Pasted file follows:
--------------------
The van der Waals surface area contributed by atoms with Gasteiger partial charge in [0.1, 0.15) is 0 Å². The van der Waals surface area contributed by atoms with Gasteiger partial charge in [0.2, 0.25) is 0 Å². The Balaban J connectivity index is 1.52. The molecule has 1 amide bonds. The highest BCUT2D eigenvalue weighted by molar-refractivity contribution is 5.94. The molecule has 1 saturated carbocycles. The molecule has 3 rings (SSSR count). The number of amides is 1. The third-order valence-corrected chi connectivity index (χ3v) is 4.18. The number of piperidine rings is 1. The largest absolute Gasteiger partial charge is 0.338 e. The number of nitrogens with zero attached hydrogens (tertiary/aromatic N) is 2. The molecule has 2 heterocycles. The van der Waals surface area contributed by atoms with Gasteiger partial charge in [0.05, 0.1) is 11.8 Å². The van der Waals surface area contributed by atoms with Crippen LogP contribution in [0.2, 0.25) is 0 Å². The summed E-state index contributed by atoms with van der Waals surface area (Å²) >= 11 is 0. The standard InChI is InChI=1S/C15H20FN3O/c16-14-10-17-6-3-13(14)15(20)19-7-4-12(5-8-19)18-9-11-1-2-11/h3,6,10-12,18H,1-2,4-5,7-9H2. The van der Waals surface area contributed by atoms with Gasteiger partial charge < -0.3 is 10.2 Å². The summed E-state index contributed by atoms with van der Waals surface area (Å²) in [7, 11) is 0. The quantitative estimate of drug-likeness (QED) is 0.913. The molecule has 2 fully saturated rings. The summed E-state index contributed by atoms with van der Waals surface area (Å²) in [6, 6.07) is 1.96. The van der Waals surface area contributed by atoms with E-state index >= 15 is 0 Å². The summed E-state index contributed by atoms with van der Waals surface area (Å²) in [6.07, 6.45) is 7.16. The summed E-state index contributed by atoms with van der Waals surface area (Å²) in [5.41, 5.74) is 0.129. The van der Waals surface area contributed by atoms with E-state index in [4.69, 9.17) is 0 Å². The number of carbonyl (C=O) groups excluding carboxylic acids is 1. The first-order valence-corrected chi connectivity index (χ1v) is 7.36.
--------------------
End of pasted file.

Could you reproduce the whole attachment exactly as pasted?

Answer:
The van der Waals surface area contributed by atoms with Gasteiger partial charge in [0.1, 0.15) is 0 Å². The van der Waals surface area contributed by atoms with Gasteiger partial charge in [0.2, 0.25) is 0 Å². The Balaban J connectivity index is 1.52. The molecule has 1 amide bonds. The highest BCUT2D eigenvalue weighted by molar-refractivity contribution is 5.94. The molecule has 1 saturated carbocycles. The molecule has 3 rings (SSSR count). The number of amides is 1. The third-order valence-corrected chi connectivity index (χ3v) is 4.18. The number of piperidine rings is 1. The largest absolute Gasteiger partial charge is 0.338 e. The number of nitrogens with zero attached hydrogens (tertiary/aromatic N) is 2. The molecule has 2 heterocycles. The van der Waals surface area contributed by atoms with Gasteiger partial charge in [0.05, 0.1) is 11.8 Å². The van der Waals surface area contributed by atoms with Crippen LogP contribution in [0.2, 0.25) is 0 Å². The summed E-state index contributed by atoms with van der Waals surface area (Å²) >= 11 is 0. The standard InChI is InChI=1S/C15H20FN3O/c16-14-10-17-6-3-13(14)15(20)19-7-4-12(5-8-19)18-9-11-1-2-11/h3,6,10-12,18H,1-2,4-5,7-9H2. The van der Waals surface area contributed by atoms with Gasteiger partial charge < -0.3 is 10.2 Å². The summed E-state index contributed by atoms with van der Waals surface area (Å²) in [7, 11) is 0. The quantitative estimate of drug-likeness (QED) is 0.913. The molecule has 2 fully saturated rings. The summed E-state index contributed by atoms with van der Waals surface area (Å²) in [6, 6.07) is 1.96. The van der Waals surface area contributed by atoms with E-state index >= 15 is 0 Å². The summed E-state index contributed by atoms with van der Waals surface area (Å²) in [6.07, 6.45) is 7.16. The summed E-state index contributed by atoms with van der Waals surface area (Å²) in [5.41, 5.74) is 0.129. The van der Waals surface area contributed by atoms with E-state index in [4.69, 9.17) is 0 Å². The number of carbonyl (C=O) groups excluding carboxylic acids is 1. The first-order valence-corrected chi connectivity index (χ1v) is 7.36.